The stock prices of companies with obscure and incomplete financial reports have suffered since Enron's collapse, and many have scrambled to supplement their official reports with additional detail to reassure market analysts. Even blue chips like I.B.M. and General Electric have pledged far greater disclosure from that provided in the past.
Companies naturally want to trumpet the good news and hide the bad, but this means that silence will inevitably be interpreted as bad news. Usually it is better to put the bad news out on the table along with everyone else, rather than suffer by comparison.
Two years ago, when the whole technology sector was booming, companies wanted to make sure their earnings reports kept up with the pack. This led to exaggeration in many cases and, apparently, to outright fraud in some instances.
Last spring, when the economic downturn was taking its toll, the same herding instincts were at work, and many companies used this as an opportunity to take big write-downs on bad investments. The market grades on a curve, to some extent, and getting a C+ when everyone else was getting C's wasn't so bad.
A wise investor will recognize that things are never as good as they appear, but they are seldom as bad, either.
Mr. O'Neill was right to remind us that the market does punish those who mislead. But still, one has to ask whether market forces alone are enough to guarantee good behavior. Is regulation of financial markets superfluous?
Let's try an analogy. One might argue that we don't need laws against reckless driving. After all, the really reckless drivers will end up in accidents, so ''market forces'' will punish them appropriately. It's not hard to see the fallacy in this argument: accidents that punish the reckless driver might well injure innocent pedestrians.
Market forces alone aren't adequate to ensure either appropriate driving behavior or adequate information disclosure, and it's for the same reason: the third parties who can be injured through reckless behavior.
Even though a driver may appropriately trade off his own benefits and costs from speeding, he would not generally take account of the costs he imposes on others. The same thing is true of a chief executive.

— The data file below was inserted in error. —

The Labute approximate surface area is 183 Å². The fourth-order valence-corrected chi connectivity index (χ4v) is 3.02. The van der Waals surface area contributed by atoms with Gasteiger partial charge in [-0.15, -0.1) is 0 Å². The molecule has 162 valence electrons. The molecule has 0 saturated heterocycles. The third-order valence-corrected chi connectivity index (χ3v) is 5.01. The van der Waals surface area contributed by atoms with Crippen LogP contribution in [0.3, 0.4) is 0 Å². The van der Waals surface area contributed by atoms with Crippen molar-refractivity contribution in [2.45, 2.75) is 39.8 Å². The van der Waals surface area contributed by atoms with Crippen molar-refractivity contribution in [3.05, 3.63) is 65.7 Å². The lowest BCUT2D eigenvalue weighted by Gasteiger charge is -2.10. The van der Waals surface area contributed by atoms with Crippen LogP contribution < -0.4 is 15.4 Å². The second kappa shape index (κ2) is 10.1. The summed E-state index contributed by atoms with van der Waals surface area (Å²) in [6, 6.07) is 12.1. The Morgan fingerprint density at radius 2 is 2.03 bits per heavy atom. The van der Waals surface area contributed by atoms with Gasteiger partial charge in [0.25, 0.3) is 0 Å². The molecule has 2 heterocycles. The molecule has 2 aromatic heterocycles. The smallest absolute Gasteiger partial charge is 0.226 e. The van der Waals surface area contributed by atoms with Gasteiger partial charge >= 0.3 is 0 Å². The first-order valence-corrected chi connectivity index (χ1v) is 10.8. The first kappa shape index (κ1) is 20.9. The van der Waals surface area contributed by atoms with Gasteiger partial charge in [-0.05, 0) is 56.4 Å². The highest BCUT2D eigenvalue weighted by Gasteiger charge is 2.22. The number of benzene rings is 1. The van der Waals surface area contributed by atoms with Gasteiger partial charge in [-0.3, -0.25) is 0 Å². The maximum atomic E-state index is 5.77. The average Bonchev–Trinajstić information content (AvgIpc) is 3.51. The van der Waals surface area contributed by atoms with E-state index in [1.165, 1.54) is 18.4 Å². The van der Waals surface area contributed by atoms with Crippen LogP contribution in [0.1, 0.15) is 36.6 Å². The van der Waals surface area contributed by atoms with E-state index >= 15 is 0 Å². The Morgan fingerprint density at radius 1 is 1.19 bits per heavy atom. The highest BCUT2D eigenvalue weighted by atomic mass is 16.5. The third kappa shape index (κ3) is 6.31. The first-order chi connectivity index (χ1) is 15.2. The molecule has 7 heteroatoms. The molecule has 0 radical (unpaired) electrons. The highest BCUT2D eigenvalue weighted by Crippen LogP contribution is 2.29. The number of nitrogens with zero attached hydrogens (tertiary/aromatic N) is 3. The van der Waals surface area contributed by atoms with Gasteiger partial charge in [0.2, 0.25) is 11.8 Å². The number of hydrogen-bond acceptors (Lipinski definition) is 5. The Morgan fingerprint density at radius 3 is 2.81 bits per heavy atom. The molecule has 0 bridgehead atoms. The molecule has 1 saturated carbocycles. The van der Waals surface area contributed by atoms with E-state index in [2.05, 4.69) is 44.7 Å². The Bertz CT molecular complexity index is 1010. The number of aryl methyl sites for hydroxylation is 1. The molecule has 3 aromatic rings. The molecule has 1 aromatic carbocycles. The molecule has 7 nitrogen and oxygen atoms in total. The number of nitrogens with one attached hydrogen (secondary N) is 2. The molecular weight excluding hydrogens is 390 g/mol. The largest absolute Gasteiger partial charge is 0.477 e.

Options compensation packages are a case in point. They are offered to executives to give them strong incentives to maximize shareholder value. But when? When the executive wants to sell, which is not necessarily when the shareholders want to sell.
Options compensation has other problems. Senators Carl Levin and John McCain recently introduced a bill, the Ending the Double Standard for Stock Options Act. The double standard they refer to is that options are treated as an expense for tax purposes but not for earnings reports.
True, a savvy investor poking around Securities and Exchange Commission filings can usually figure out what options have been granted, and companies are required to report earnings adjusted for potential dilution from the exercising of options.
But companies prefer to report options packages in footnotes or tucked away in a table at the back of the annual report. Why make it so hard? Companies should be required to report options compensation explicitly, like any other employee compensation.
A venture capitalist I know once complained that ''the S.E.C. only sees options as an expense, whereas we see a powerful incentive mechanism.'' Well, if that's true, then companies should want to brag about what great incentives they have in bold type at the front of their corporate report, not hidden in footnotes at the back.
Options are indeed a powerful incentive mechanism, and their use can certainly be in the interests of the shareholders. But the shareholders should be able to find out easily just how much those options packages are costing them. A new rule from the S.E.C. that takes effect this year will help in this regard, but it goes only so far.
The very fact that options provide such strong incentives means that the temptation to inflate stock prices artificially will also be strong. So, increased use of options compensation may need to go hand in hand with tighter regulation. To return to the driving analogy: would you be more tempted to speed when driving a V-8 Corvette or a 4-cylinder Subaru station wagon?
Companies are now keeping two sets of books: one for the S.E.C. and one for the I.R.S. A recent working paper by a Harvard Business School professor, Mihir Desai, shows that the gap between income reported to shareholders and taxable income widened sharply in the 1990's. According to his estimates, in 1998 income reported to shareholders was an average 63 percent higher than taxable income. Of this gap, roughly 26 percent was attributable to exercising options.
Companies shouldn't have to keep two sets of books. But reconciling the accounting treatment of options isn't so easy: the I.R.S. values options when they are exercised, so there isn't any ambiguity about how much they are worth. The market value of options when they are issued is more problematic.
Standard valuation methods, like the Black-Scholes options pricing formula, make sense for established companies, but new ones just going public don't have the track record necessary to apply these techniques. Furthermore, the whole point of using options compensation is the hope that the high-powered incentives it provides will change the future behavior of the stock price.
A possible compromise for such cases might be to make sure the details of the options packages are clearly, prominently and fully disclosed and let investors apply their own valuation rules.
The ''genius of capitalism'' depends critically on having clear rules and transparent reporting. They say you've never sunk so low that you can't serve as a bad example. Perhaps that will, in the end, be Enron's greatest contribution to the American economy.